SEA01LA081
SEA01LA081

HISTORY OF FLIGHT

On April 30, 2001, approximately 1330 Pacific daylight time, a DeHavilland DHC-2 floatplane, N6781L, registered to and being operated by Kenmore Air Harbor, Inc., and being flown by two commercial pilots employed by the operator, was substantially damaged when the aircraft nosed over during taxi for takeoff at the north end of Lake Union, Seattle, Washington. Both pilots were uninjured. Visual meteorological conditions with strong, gusty winds prevailed and no flight plan had been filed. The flight, which was instructional in nature, was operated under 14 CFR 91, and departed the Kenmore Seaplane Base, Lake Union, Seattle, Washington, approximately 1245. The flight was destined for Kenmore's Lake Washington Seaplane Base at the north end of Lake Washington, Seattle, Washington.

The pilot occupying the left seat reported that he was on a training flight with the right seat pilot in preparation for conducting Part 135 operations with the operator. He stated that the aircraft was turned into the wind at the north end of Lake Union in preparation for takeoff, and that full power was just beginning to be applied. A gust of wind picked up the right wing and the aircraft rapidly pivoted, became airborne and then impacted the water in a nose down attitude. The aircraft then nosed back up, decelerated and slowly nosed over to an inverted position during which the two pilots egressed.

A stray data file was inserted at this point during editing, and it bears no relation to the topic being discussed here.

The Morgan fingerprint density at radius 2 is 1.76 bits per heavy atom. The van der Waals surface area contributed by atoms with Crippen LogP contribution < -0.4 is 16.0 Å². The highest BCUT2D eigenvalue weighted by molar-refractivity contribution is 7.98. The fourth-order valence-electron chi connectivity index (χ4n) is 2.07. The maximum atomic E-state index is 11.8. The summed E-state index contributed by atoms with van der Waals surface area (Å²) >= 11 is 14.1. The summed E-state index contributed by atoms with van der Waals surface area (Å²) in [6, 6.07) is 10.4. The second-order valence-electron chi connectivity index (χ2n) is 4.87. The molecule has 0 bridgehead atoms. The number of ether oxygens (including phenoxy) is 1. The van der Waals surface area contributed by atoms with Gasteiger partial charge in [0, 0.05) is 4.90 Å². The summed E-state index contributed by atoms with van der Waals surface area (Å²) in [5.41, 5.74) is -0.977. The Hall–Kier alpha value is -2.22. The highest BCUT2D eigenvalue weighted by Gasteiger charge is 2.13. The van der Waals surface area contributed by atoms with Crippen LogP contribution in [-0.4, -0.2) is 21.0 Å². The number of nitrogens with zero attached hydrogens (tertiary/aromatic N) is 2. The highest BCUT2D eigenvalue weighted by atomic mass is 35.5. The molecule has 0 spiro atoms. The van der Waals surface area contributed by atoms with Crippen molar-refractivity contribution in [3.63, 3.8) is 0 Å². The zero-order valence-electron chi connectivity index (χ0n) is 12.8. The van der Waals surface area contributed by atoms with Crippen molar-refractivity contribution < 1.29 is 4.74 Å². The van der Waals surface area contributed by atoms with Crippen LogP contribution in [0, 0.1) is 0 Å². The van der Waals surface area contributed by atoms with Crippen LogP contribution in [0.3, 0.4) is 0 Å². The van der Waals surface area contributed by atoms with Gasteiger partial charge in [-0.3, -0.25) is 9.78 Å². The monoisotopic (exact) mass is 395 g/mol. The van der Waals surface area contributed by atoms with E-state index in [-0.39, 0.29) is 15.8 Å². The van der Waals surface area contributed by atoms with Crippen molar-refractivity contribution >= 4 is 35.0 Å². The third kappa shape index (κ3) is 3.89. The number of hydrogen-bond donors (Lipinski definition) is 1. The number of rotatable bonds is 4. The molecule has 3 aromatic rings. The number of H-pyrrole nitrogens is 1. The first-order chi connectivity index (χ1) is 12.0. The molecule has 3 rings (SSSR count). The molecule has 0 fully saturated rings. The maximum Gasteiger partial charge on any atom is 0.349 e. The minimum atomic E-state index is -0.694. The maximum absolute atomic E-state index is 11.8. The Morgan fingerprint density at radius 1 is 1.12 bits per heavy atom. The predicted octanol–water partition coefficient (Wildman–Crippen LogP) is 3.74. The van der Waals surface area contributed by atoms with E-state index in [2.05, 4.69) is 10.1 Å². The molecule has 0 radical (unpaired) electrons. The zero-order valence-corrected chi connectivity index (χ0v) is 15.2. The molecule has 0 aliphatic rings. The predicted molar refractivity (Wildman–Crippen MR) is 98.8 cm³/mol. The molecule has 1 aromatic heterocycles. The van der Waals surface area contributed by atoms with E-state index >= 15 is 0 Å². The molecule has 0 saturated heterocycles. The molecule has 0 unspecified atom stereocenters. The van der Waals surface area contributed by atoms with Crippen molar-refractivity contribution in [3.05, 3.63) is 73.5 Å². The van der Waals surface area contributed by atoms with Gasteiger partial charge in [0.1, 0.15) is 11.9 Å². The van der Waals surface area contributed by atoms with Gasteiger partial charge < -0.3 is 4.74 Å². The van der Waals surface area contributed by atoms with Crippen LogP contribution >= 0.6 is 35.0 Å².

A cold front was passing through the Puget Sound area shortly before the accident and strong, gusty winds out of the south were recorded at all Puget Sound stations in the area near the time of the accident. The winds at specific times were reported as follows:

Boeing Field 1253PDT 180 degrees at 12 knots gusting to 22 knots
Seattle International 1256PDT 200 degrees at 17 knots gusting to 23 knots
Renton Municipal 1253PDT 170 degrees at 14 knots gusting to 24 knots
Paine Field (Everett) 1253PDT 170 degrees at 21 knots gusting to 32 knots

Peak winds of 35 knots were recorded in the early afternoon at both Everett and Seattle. The pilot reported that the wind at the time of the accident was from 150 degrees at 25 knots with gusts to 43 knots.

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